From 1979 to 1990, 223 patients with cerebral arteriovenous malformations were surgically treated by authors. Among these, 196 patients with totally resected AVM were followed for mean duration of 5.3 years. Their record were reviewed with special focus on the preoperative seizure history and follow- up seizure status. The authors observed the onset of new seizures in 21 (16.3%) of 129 patients who did not have seizures before surgery. Among these, however, 9 had only one or two seizures during the early postoperative period, and the other 12 had only rare persistent seizures that were well controlled with medications. Among 67 patients with preoperative epilepsy, 35 (52.2%) experienced no seizures for more than 2 years after surgery and 20 of them were receiving no anticonvulsant medication. Among 32 (47.8%) patients who continued to have seizures, the frequency of seizures improved in 10, remained unchanged in 18 and was worse in 4. There was a statistically significant relationships between the duration of preoperative epilepsy and the postoperative seizure status. The patients whose seizure duration was one years or less had a better chance to improve their seizures than the patients with a seizure history of more than one year. The author's conclusion is that the risk of persistent epilepsy after surgery is small in those patients who did not have seizures preoperatively, and that preoperative epilepsy has a strong tendency to improve after excision of the AVM.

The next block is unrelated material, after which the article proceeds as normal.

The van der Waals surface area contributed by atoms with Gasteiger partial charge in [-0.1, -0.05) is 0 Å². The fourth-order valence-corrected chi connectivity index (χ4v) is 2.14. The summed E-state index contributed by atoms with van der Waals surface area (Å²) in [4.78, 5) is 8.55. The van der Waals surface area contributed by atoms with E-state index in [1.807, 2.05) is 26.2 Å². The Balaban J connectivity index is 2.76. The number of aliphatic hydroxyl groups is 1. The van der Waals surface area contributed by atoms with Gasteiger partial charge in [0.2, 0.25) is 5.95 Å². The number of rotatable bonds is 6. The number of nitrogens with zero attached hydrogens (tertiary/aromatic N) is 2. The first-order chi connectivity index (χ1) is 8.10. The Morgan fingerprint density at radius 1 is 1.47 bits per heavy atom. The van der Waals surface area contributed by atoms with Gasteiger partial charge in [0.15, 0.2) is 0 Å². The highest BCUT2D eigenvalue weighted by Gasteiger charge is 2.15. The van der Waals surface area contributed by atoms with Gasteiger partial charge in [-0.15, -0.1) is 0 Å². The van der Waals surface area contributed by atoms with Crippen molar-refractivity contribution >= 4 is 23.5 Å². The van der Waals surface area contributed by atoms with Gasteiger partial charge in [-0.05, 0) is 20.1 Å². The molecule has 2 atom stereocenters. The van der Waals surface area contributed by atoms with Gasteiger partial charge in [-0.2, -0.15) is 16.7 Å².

ASJC Scopus subject areas
- Clinical Neurology